ENAC engineers in the CLUG project: limiting multipath error
ENAC (Ecole Nationale de l’Aviation Civile) is the French Civil Aviation University specializing in all aspects of the air traffic system including communications navigation and surveillance. ENAC is taking a role of contributing to local GNSS error modelling and integrity in CLUG project.
Project Outline and Main problem
The adoption of GNSS (Global Navigation Satellite System, such as GPS or Galileo) to safety-critical ground transportation is not limited to autonomous vehicle driving. The railway industry is investigating the use of GNSS as the main localization sensor for safety critical positioning of trains to support signaling and autonomous driving of trains for the future. Likewise, the GNSS receiver sensor forms one part of the CLUG proposition for the localisation unit. Since it is envisaged to apply SBAS (Satellite Based Augmentation Systems, such as EGNOS for Europe) corrections, many of error sources of GNSS range measurement are handled by the SBAS correction process. However, purely local errors are critical to the performance of the fusion architecture and to the integrity monitoring performance.
Integrity Concept and Need for Error Model
In addition to providing a position solution, a navigation system for safety-critical use must have the ability to provide timely warnings to users when the safety of its position solution cannot be guaranteed for pre-defined probability. This capability is called the integrity of the system. The integrity algorithm provides its output as a protection level, which is a bound on the position error given the probability requirements. To make the integrity algorithm work properly, it is essential to input model parameters of the expected error sources. Especially for urban and suburban areas, the multipath error is the most dominant source of the error and most critical to the integrity concept.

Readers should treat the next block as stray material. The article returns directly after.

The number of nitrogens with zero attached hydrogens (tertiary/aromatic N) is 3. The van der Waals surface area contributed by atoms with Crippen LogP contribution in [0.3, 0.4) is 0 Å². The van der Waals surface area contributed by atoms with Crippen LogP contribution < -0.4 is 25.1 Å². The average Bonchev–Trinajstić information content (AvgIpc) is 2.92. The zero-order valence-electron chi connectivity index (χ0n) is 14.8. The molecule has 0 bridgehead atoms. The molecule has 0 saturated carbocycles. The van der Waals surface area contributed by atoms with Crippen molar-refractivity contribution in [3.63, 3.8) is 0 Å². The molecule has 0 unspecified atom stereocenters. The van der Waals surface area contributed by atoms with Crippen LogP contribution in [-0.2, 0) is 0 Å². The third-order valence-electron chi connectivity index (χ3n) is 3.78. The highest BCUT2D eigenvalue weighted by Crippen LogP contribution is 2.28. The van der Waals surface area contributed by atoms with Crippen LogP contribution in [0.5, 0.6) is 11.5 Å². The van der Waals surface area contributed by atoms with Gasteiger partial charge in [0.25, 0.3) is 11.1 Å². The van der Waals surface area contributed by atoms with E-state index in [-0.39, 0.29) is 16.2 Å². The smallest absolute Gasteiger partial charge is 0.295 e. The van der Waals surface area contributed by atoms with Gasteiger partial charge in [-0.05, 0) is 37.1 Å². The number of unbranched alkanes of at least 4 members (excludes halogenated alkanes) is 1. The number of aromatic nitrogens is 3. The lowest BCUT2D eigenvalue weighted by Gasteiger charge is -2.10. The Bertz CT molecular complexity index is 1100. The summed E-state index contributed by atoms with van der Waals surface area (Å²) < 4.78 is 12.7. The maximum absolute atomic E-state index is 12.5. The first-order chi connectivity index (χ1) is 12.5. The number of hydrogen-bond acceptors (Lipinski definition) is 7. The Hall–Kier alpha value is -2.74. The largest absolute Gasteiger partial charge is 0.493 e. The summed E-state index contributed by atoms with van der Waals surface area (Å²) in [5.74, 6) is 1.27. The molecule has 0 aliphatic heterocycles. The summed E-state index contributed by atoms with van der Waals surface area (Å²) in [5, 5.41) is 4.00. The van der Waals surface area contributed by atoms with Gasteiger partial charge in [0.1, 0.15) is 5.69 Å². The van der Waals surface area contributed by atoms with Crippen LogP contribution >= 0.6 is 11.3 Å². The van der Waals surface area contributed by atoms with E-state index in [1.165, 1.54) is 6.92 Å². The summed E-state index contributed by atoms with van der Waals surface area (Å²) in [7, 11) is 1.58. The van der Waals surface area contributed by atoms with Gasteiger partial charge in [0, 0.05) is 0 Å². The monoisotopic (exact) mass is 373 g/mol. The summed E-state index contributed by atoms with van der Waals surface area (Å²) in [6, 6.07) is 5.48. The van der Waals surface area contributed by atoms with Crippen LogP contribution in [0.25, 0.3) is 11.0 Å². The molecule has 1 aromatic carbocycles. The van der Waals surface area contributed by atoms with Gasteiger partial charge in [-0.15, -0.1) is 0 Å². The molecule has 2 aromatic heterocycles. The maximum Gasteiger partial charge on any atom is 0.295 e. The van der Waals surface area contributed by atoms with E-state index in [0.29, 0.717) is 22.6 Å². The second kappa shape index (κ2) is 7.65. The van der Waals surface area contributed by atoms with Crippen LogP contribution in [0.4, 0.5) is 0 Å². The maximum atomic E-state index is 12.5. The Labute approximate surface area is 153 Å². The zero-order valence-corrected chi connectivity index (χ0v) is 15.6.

Multipath Error Characteristics and Their Modeling
Multipath refers to the phenomenon of a signal reaching an antenna via two or more paths. An antenna can receive the direct signal plus one or more of its reflections from structures in the vicinity and from the ground. The reflected signal is a delayed and usually (though not generally) weaker version of the direct signal. The subsequent range measurements derived from the sum of the received signals have gross (biased and/or noisy) range errors and lead to a potentially unsafe position.
The modeling of the multipath error is not simple, due to the complex involvement of many factors including the geometrical parameter, user dynamics and environment characteristics. Moreover, its distribution commonly has a non-zero mean, a large variance and a positive skew in many situations.
Currently, in the activity of CLUG project, ENAC is conducting research about how to use machine learning techniques to model the multipath error distributions. The machine learning techniques are used to help select the choice of features which provide the best, tightest model of the distributions. A paper on the preliminary results will be presented in the ION GNSS+ 2021 conference. More detailed information is available on the ION website under this link.